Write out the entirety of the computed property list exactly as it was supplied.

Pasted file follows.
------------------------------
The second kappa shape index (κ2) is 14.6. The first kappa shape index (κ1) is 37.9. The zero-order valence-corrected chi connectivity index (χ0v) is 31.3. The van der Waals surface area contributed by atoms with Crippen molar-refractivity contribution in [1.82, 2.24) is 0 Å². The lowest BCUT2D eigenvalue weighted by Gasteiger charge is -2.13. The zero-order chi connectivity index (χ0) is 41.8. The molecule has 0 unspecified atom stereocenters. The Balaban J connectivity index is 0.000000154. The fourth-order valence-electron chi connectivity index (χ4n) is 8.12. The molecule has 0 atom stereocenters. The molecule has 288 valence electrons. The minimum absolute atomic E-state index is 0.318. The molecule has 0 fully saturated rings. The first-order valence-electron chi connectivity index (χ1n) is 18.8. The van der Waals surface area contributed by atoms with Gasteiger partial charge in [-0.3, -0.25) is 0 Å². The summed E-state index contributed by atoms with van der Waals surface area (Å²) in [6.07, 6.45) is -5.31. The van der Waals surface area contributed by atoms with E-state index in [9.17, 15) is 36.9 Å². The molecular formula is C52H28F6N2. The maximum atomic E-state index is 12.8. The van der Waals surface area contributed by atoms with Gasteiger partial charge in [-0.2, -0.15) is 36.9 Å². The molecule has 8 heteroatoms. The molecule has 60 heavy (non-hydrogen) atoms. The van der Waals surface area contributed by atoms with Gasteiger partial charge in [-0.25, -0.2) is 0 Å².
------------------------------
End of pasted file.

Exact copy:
The second kappa shape index (κ2) is 14.6. The first kappa shape index (κ1) is 37.9. The zero-order valence-corrected chi connectivity index (χ0v) is 31.3. The van der Waals surface area contributed by atoms with Crippen molar-refractivity contribution in [1.82, 2.24) is 0 Å². The lowest BCUT2D eigenvalue weighted by Gasteiger charge is -2.13. The zero-order chi connectivity index (χ0) is 41.8. The molecule has 0 unspecified atom stereocenters. The Balaban J connectivity index is 0.000000154. The fourth-order valence-electron chi connectivity index (χ4n) is 8.12. The molecule has 0 atom stereocenters. The molecule has 288 valence electrons. The minimum absolute atomic E-state index is 0.318. The molecule has 0 fully saturated rings. The first-order valence-electron chi connectivity index (χ1n) is 18.8. The van der Waals surface area contributed by atoms with Gasteiger partial charge in [-0.3, -0.25) is 0 Å². The summed E-state index contributed by atoms with van der Waals surface area (Å²) in [6.07, 6.45) is -5.31. The van der Waals surface area contributed by atoms with E-state index in [9.17, 15) is 36.9 Å². The molecular formula is C52H28F6N2. The maximum atomic E-state index is 12.8. The van der Waals surface area contributed by atoms with Gasteiger partial charge in [-0.2, -0.15) is 36.9 Å². The molecule has 8 heteroatoms. The molecule has 60 heavy (non-hydrogen) atoms. The van der Waals surface area contributed by atoms with Gasteiger partial charge in [-0.25, -0.2) is 0 Å².